D.2 a) Minutes June 10: pp 40-44 (to be approved in September OPPS)
D.2 b) Recommended motions (recommended because carried at June OPPS meeting)
i. Board recognize that breakdown of stable climate and sea level under which human life has developed constitutes an emergency and that in declaring a climate emergency the Board a) direct the Superintendent to develop a Climate Action Plan that establishes targets and strategies commensurate with the Intergovernmental Panel on Climate Change ‘s call to limit warming to 1.5 degrees; b) direct the Superintendent to report back on specific actions and resources that could be included in future correspondence to the provincial or federal government, and c) demonstrate leadership by directing the Board Chair to write letters to other school boards, local MLAs, and Provincial government encouraging them to declare climate emergencies and develop targets and strategies to combat climate change. / Carried. Unanimous.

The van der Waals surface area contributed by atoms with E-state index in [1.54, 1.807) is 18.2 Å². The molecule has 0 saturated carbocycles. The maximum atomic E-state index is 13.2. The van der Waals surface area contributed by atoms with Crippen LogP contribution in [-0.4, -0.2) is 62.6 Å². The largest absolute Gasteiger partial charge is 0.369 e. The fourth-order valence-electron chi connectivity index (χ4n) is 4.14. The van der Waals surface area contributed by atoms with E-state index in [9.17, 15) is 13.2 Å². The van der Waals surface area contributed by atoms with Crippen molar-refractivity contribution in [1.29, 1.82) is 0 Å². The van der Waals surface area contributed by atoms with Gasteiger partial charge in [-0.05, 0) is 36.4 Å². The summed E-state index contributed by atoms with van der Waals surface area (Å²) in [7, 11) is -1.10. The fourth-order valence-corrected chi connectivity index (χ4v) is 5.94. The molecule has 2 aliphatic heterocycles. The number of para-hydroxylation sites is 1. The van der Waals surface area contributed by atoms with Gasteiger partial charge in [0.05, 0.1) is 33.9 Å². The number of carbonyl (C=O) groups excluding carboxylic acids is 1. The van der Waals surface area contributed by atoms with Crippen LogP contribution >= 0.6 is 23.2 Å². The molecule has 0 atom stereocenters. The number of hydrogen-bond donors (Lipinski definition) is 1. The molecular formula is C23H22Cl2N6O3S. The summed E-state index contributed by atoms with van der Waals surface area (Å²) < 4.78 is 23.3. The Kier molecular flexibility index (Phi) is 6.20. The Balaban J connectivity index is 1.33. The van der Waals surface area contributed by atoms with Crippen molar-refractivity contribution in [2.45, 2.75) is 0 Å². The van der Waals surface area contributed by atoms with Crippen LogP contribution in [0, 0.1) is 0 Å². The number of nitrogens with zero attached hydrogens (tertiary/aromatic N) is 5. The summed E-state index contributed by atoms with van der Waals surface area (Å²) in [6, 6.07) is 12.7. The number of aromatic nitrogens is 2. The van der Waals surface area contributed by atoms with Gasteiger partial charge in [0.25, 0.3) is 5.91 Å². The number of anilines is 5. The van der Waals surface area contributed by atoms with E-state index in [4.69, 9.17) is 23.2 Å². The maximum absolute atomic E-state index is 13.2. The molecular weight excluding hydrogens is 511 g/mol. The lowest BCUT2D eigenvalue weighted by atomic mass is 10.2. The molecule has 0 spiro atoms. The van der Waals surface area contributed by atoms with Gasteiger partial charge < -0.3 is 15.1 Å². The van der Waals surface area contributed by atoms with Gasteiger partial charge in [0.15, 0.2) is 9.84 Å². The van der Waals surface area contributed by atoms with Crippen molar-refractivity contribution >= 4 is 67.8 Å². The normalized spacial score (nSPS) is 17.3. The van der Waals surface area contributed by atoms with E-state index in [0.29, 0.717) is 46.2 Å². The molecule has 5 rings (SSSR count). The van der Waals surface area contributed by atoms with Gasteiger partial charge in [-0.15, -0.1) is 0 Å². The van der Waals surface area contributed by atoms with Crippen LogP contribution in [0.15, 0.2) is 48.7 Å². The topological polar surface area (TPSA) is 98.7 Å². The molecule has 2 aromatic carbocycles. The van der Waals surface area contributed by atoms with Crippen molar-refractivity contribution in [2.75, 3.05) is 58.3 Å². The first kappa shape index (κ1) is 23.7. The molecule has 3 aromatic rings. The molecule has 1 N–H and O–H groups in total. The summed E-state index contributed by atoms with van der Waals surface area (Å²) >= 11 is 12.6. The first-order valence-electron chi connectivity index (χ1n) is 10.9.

- McNally: Supporting the climate action plan. Suggest the Superintendent broaden the focus of the plan to consider the impact animal agriculture has on climate change, not just the usual suspects. Requesting that the District make every effort to include more plant based food and fewer animal products in catering, food programs / chef training. I’m vegan; not asking anyone else to make that change, just consider more use of plant based foods.
Biggest analysis to date reveals huge footprint of livestock – it provides just 18% of calories but takes up 83% of farmland
Avoiding meat and dairy products is the single biggest way to reduce your environmental impact on the planet, according to the scientists behind the most comprehensive analysis to date of the damage farming does to the planet.
The new research shows that without meat and dairy consumption, global farmland use could be reduced by more than 75% – an area equivalent to the US, China, European Union and Australia combined – and still feed the world. Loss of wild areas to agriculture is the leading cause of the current mass extinction of wildlife.